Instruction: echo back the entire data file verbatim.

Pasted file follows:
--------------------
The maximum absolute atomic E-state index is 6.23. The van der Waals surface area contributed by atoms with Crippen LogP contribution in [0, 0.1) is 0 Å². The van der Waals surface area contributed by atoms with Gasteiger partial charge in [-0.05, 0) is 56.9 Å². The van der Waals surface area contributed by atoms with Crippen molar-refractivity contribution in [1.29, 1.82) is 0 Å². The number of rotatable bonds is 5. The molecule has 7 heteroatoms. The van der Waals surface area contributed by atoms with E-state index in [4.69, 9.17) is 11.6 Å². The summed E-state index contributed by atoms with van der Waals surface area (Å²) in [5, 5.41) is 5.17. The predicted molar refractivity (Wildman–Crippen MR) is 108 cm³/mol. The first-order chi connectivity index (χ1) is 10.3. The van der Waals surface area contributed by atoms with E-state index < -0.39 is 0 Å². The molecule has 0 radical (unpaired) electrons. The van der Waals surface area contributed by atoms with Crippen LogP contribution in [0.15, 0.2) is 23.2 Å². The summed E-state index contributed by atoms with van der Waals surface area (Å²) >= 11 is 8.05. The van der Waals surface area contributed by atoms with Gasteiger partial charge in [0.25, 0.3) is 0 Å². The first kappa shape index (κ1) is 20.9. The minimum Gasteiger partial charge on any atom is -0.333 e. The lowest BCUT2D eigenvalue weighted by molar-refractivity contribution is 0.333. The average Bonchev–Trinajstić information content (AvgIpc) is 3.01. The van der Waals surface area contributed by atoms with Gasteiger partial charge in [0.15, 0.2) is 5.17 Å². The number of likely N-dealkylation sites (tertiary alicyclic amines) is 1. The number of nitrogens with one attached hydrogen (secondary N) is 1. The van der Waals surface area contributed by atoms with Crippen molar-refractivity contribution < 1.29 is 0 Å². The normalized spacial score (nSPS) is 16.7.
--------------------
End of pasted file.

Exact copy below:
The maximum absolute atomic E-state index is 6.23. The van der Waals surface area contributed by atoms with Crippen LogP contribution in [0, 0.1) is 0 Å². The van der Waals surface area contributed by atoms with Gasteiger partial charge in [-0.05, 0) is 56.9 Å². The van der Waals surface area contributed by atoms with Crippen molar-refractivity contribution in [1.29, 1.82) is 0 Å². The number of rotatable bonds is 5. The molecule has 7 heteroatoms. The van der Waals surface area contributed by atoms with E-state index in [4.69, 9.17) is 11.6 Å². The summed E-state index contributed by atoms with van der Waals surface area (Å²) in [5, 5.41) is 5.17. The predicted molar refractivity (Wildman–Crippen MR) is 108 cm³/mol. The first-order chi connectivity index (χ1) is 10.3. The van der Waals surface area contributed by atoms with E-state index < -0.39 is 0 Å². The molecule has 0 radical (unpaired) electrons. The van der Waals surface area contributed by atoms with Crippen LogP contribution in [0.15, 0.2) is 23.2 Å². The summed E-state index contributed by atoms with van der Waals surface area (Å²) >= 11 is 8.05. The van der Waals surface area contributed by atoms with Gasteiger partial charge in [0.25, 0.3) is 0 Å². The first kappa shape index (κ1) is 20.9. The minimum Gasteiger partial charge on any atom is -0.333 e. The lowest BCUT2D eigenvalue weighted by molar-refractivity contribution is 0.333. The average Bonchev–Trinajstić information content (AvgIpc) is 3.01. The van der Waals surface area contributed by atoms with Gasteiger partial charge in [0.15, 0.2) is 5.17 Å². The number of likely N-dealkylation sites (tertiary alicyclic amines) is 1. The number of nitrogens with one attached hydrogen (secondary N) is 1. The van der Waals surface area contributed by atoms with Crippen molar-refractivity contribution < 1.29 is 0 Å². The normalized spacial score (nSPS) is 16.7.